Cassidy Hubbarth hopes for even playing field in sports

Published April 3, 2023, 7:00 PM ● liboplay:Lei Macaranas
Lei Macaranas

Filipino-American reporter and host Cassidy Hubbarth is an epitome of hard work and dedication to one’s craft.

Long-time NBA fans would recognize Cassidy Hubbarth’s voice in a heartbeat. As one of the most prominent reporters in the world of sports, she has established herself as a staple in delivering important and interesting news to the whole basketball community. 

Hubbarth is nothing short of a wonder woman. She’s an accomplished reporter and host. She’s a full-time NBA reporter for ESPN game telecasts all throughout the regular season and NBA Playoffs. She’s also the host of Hoop Streams, ESPN’s innovative digital show that features NBA marquee games, and the NBA All-Star Celebrity Game Telecast.  

Other than that, she also comes in as a guest for some of ESPN’s shows like Get Up, SportsCenter, and First Take. She also contributes to NBA Today and   When she’s not talking or writing about the NBA, she regularly comes into ESPN and ABC as a college football or WNBA studio host. 

Being in an industry dominated by male counterparts, Hubbarth gained footing not just because of her love for the game, but because she was able to capitalize on her strengths and resourcefulness. 

Hubbarth rose to fame as she co-hosted several shows on digital platforms. She joined ESPN in 2010, appeared as a digital host for college football, college basketball, and NBA content on ESPN3. 

“I really feel like growing up with the rise of social media has allowed me to ride the digital wave to my dream position and understanding each voice and culture of the NBA,” Hubbarth shared in a press conference hosted by SLAM Philippines in celebration of Women’s Month.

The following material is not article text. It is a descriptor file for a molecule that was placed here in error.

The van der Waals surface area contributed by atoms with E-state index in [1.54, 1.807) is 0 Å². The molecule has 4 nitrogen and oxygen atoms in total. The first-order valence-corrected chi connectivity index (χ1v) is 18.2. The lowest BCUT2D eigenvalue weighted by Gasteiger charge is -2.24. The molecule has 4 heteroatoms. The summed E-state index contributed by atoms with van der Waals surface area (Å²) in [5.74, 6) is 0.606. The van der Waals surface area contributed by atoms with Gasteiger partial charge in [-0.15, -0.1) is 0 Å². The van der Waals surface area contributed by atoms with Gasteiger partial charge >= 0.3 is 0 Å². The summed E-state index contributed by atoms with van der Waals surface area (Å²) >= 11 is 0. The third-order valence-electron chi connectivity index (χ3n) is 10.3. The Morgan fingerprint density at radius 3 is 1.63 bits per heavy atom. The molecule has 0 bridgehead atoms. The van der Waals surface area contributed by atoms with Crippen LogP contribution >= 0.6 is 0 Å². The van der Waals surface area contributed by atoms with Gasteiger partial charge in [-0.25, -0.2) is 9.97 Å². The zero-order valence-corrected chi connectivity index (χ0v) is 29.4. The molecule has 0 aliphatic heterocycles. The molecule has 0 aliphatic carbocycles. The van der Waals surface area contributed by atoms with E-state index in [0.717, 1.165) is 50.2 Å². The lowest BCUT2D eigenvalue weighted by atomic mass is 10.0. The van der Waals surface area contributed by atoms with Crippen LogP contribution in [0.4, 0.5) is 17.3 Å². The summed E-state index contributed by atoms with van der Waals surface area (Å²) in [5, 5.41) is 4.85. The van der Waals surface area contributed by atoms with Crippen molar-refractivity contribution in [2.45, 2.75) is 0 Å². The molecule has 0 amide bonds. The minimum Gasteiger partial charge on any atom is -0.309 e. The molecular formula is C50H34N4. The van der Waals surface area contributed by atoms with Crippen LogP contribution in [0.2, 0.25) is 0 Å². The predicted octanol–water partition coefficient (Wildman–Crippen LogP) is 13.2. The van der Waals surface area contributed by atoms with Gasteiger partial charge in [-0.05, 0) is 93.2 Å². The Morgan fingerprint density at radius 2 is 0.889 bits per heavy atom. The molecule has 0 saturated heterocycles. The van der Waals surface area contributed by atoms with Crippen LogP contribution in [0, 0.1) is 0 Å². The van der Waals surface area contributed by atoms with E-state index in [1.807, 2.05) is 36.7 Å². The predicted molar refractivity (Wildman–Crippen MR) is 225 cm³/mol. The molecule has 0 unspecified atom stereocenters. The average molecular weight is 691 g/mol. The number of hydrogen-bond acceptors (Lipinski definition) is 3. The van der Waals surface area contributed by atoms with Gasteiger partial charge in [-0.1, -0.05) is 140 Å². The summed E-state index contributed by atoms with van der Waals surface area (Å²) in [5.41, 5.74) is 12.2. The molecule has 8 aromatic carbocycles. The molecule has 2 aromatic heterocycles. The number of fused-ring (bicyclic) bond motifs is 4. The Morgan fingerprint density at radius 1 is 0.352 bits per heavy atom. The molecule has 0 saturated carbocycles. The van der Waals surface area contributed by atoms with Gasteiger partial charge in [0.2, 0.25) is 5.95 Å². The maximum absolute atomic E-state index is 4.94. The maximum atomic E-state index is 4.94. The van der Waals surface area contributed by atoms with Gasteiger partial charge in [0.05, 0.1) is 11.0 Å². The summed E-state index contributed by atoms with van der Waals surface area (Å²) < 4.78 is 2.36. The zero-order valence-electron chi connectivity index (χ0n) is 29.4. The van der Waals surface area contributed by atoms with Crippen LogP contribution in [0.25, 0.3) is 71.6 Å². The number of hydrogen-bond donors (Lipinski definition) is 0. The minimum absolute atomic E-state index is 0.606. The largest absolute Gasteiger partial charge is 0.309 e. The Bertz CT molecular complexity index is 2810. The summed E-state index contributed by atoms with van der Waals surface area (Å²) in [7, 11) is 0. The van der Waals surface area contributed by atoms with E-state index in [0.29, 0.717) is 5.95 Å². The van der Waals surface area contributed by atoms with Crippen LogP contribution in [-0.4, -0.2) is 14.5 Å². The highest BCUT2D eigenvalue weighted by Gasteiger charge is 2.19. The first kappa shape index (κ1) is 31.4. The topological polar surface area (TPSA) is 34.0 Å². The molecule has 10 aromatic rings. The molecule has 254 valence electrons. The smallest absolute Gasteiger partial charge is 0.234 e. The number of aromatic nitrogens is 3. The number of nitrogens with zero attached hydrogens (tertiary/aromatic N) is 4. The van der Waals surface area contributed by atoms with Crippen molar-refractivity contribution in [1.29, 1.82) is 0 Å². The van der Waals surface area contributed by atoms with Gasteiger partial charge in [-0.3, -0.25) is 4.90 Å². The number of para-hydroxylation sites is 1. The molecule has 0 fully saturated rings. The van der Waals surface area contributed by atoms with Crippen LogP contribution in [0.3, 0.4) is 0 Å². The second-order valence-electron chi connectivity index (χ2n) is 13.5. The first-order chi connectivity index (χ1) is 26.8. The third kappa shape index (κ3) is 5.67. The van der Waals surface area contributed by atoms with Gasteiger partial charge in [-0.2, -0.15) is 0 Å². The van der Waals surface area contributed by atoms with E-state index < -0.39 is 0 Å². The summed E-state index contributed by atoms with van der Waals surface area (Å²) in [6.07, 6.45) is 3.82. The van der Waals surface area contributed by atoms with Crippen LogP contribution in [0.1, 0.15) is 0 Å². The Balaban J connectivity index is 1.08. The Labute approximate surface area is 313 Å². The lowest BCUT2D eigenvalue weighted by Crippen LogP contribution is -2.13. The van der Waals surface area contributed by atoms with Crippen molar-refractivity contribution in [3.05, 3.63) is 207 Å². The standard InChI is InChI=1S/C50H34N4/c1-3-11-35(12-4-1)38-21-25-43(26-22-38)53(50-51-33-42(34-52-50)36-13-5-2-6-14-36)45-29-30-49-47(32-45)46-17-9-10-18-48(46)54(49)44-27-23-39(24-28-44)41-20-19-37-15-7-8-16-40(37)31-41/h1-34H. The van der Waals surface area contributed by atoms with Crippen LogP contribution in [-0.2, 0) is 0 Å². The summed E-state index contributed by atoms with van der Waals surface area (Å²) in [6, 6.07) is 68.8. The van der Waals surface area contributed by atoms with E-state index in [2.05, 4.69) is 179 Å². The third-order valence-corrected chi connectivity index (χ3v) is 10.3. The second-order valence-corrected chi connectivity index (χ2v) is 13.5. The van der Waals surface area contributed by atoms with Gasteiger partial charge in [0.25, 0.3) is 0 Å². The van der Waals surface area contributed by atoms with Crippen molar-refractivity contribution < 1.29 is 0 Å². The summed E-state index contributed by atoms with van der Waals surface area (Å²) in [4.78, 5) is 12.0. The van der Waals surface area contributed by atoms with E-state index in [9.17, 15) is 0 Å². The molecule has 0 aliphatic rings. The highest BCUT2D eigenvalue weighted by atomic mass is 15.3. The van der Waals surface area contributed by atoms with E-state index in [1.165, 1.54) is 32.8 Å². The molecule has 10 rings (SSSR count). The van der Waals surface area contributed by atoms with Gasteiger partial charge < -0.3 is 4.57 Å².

The veteran reporter then panned out to co-host bigger shows including Buckets on Twitter with social media influencer Rob Perez, SportsCenter on SnapChat, and ESPN’s first all-female NBA podcast The Hoop Collective with Ramona Shelburne and Chiney Ogwumike. She hosted two ESPN NBA studio shows concurrently – NBA Tonight and NBA Coast to Coast from 2013 to 2016. 

Through these shows, she’s grown an innate sense of what the fans like or dislike. She knows how to keep the fans in the loop, and at the same time, feed their need to be updated on the different facets of their favorite teams and players.

Despite taking advantage of every opportunity presented to her, Hubbarth nonetheless had to face challenges en route to her success. Like any other broadcaster, she first had to refine her reporting skills. “The hardest to cover was Major League Baseball in 2014. There was no rundown, no scripts. I only had sheets like highlights and plays,” Hubbarth says. “I was absolutely terrified because I didn’t know much about the sport, but I worked hard and studied.”

Aside from focusing on how to be a better reporter, she also had to encounter the difficult task of balancing work with raising a family. She felt like she had to hide her pregnancy whenever she’s on air just to ensure that sports would be the main thing she’s going to be recognized for. 

“The biggest problem is knowing how to find a balance. [You have to know] when to have a kid when you’re career-focused,” she said. “I was afraid that if I’ll be pregnant, they [the network] will take opportunities from me.” 

Hubbarth, however, looks back and feels she can now freely go on air and fully embrace her motherhood at the same time. “You can’t plan everything. You have to take challenges head-on.”

From her stellar rise from reporting on collegiate sports to now becoming one of the most well-known voices of the NBA, Hubbarth is definitely a prime example that women have what it takes to succeed in the world of professional sports.

Currently, she is co-hosting the podcast Hoops Paradise: The Philippines’ Love for the Game with TITAN’s Nikko Ramos where she provides a voice for the Filipino basketball-crazed fans out there. 

“What I’m hoping for the next generation is that they don’t have to answer the question of what’s it like to work in a male-dominated business,” she said. “I’m hoping by the time the next generation is at the top of their game, that we’re in a position of: it is an even playing field.”